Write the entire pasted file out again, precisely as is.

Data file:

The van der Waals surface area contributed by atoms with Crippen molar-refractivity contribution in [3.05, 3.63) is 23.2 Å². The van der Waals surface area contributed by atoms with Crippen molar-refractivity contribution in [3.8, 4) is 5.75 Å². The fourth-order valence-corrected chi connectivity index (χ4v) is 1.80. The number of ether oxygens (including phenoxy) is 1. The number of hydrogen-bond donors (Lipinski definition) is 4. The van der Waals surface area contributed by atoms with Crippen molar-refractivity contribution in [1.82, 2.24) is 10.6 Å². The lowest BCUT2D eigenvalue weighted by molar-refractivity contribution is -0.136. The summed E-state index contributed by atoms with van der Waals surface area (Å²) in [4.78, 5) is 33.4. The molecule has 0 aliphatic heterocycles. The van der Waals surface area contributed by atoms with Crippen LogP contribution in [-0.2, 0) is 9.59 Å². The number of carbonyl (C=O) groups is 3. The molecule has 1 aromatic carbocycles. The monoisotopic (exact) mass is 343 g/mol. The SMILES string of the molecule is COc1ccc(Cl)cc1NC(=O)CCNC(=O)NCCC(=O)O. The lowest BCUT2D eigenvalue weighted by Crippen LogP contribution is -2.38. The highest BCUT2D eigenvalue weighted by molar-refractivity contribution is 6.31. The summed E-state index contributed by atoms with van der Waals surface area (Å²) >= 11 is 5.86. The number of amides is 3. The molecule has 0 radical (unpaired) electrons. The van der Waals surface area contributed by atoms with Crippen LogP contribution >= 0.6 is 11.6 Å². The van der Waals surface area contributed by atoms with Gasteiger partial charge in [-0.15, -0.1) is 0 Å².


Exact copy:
The van der Waals surface area contributed by atoms with Crippen molar-refractivity contribution in [3.05, 3.63) is 23.2 Å². The van der Waals surface area contributed by atoms with Crippen molar-refractivity contribution in [3.8, 4) is 5.75 Å². The fourth-order valence-corrected chi connectivity index (χ4v) is 1.80. The number of ether oxygens (including phenoxy) is 1. The number of hydrogen-bond donors (Lipinski definition) is 4. The van der Waals surface area contributed by atoms with Crippen molar-refractivity contribution in [1.82, 2.24) is 10.6 Å². The lowest BCUT2D eigenvalue weighted by molar-refractivity contribution is -0.136. The summed E-state index contributed by atoms with van der Waals surface area (Å²) in [4.78, 5) is 33.4. The molecule has 0 aliphatic heterocycles. The van der Waals surface area contributed by atoms with Crippen LogP contribution in [-0.2, 0) is 9.59 Å². The number of carbonyl (C=O) groups is 3. The molecule has 1 aromatic carbocycles. The monoisotopic (exact) mass is 343 g/mol. The SMILES string of the molecule is COc1ccc(Cl)cc1NC(=O)CCNC(=O)NCCC(=O)O. The lowest BCUT2D eigenvalue weighted by Crippen LogP contribution is -2.38. The highest BCUT2D eigenvalue weighted by molar-refractivity contribution is 6.31. The summed E-state index contributed by atoms with van der Waals surface area (Å²) >= 11 is 5.86. The number of amides is 3. The molecule has 0 radical (unpaired) electrons. The van der Waals surface area contributed by atoms with Crippen LogP contribution >= 0.6 is 11.6 Å². The van der Waals surface area contributed by atoms with Gasteiger partial charge in [-0.15, -0.1) is 0 Å².